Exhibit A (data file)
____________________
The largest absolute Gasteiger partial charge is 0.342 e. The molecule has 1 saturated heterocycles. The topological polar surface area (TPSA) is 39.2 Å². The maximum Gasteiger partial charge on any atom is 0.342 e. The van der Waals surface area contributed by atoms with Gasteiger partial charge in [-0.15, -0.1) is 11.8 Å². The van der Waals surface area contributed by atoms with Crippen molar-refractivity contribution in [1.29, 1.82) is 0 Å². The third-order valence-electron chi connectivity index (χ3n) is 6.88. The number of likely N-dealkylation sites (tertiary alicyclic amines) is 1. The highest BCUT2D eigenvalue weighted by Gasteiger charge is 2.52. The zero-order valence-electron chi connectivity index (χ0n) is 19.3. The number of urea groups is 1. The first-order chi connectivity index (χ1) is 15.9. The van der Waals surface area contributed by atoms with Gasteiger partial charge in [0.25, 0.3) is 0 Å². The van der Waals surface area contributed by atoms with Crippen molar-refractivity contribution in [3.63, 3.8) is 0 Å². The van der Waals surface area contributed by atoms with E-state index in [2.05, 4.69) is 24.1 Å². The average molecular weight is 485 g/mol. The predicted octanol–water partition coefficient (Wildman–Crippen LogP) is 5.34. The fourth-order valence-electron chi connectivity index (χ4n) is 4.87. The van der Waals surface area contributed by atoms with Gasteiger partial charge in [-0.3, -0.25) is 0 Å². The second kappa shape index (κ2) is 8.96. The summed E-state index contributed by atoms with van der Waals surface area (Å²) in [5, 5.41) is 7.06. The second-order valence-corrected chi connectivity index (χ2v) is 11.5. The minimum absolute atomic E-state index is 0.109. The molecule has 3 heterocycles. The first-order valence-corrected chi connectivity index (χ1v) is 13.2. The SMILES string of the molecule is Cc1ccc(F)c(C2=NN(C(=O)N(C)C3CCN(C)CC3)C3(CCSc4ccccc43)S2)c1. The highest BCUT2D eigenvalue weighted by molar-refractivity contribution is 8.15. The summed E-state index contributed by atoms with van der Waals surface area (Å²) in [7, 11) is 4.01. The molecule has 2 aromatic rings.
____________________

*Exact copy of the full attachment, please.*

The largest absolute Gasteiger partial charge is 0.342 e. The molecule has 1 saturated heterocycles. The topological polar surface area (TPSA) is 39.2 Å². The maximum Gasteiger partial charge on any atom is 0.342 e. The van der Waals surface area contributed by atoms with Gasteiger partial charge in [-0.15, -0.1) is 11.8 Å². The van der Waals surface area contributed by atoms with Crippen molar-refractivity contribution in [1.29, 1.82) is 0 Å². The third-order valence-electron chi connectivity index (χ3n) is 6.88. The number of likely N-dealkylation sites (tertiary alicyclic amines) is 1. The highest BCUT2D eigenvalue weighted by Gasteiger charge is 2.52. The zero-order valence-electron chi connectivity index (χ0n) is 19.3. The number of urea groups is 1. The first-order chi connectivity index (χ1) is 15.9. The van der Waals surface area contributed by atoms with Gasteiger partial charge in [0.25, 0.3) is 0 Å². The van der Waals surface area contributed by atoms with Crippen molar-refractivity contribution in [3.63, 3.8) is 0 Å². The van der Waals surface area contributed by atoms with E-state index in [2.05, 4.69) is 24.1 Å². The average molecular weight is 485 g/mol. The predicted octanol–water partition coefficient (Wildman–Crippen LogP) is 5.34. The fourth-order valence-electron chi connectivity index (χ4n) is 4.87. The van der Waals surface area contributed by atoms with Gasteiger partial charge in [-0.3, -0.25) is 0 Å². The second kappa shape index (κ2) is 8.96. The summed E-state index contributed by atoms with van der Waals surface area (Å²) in [5, 5.41) is 7.06. The second-order valence-corrected chi connectivity index (χ2v) is 11.5. The minimum absolute atomic E-state index is 0.109. The molecule has 3 heterocycles. The first-order valence-corrected chi connectivity index (χ1v) is 13.2. The SMILES string of the molecule is Cc1ccc(F)c(C2=NN(C(=O)N(C)C3CCN(C)CC3)C3(CCSc4ccccc43)S2)c1. The highest BCUT2D eigenvalue weighted by molar-refractivity contribution is 8.15. The summed E-state index contributed by atoms with van der Waals surface area (Å²) in [7, 11) is 4.01. The molecule has 2 aromatic rings.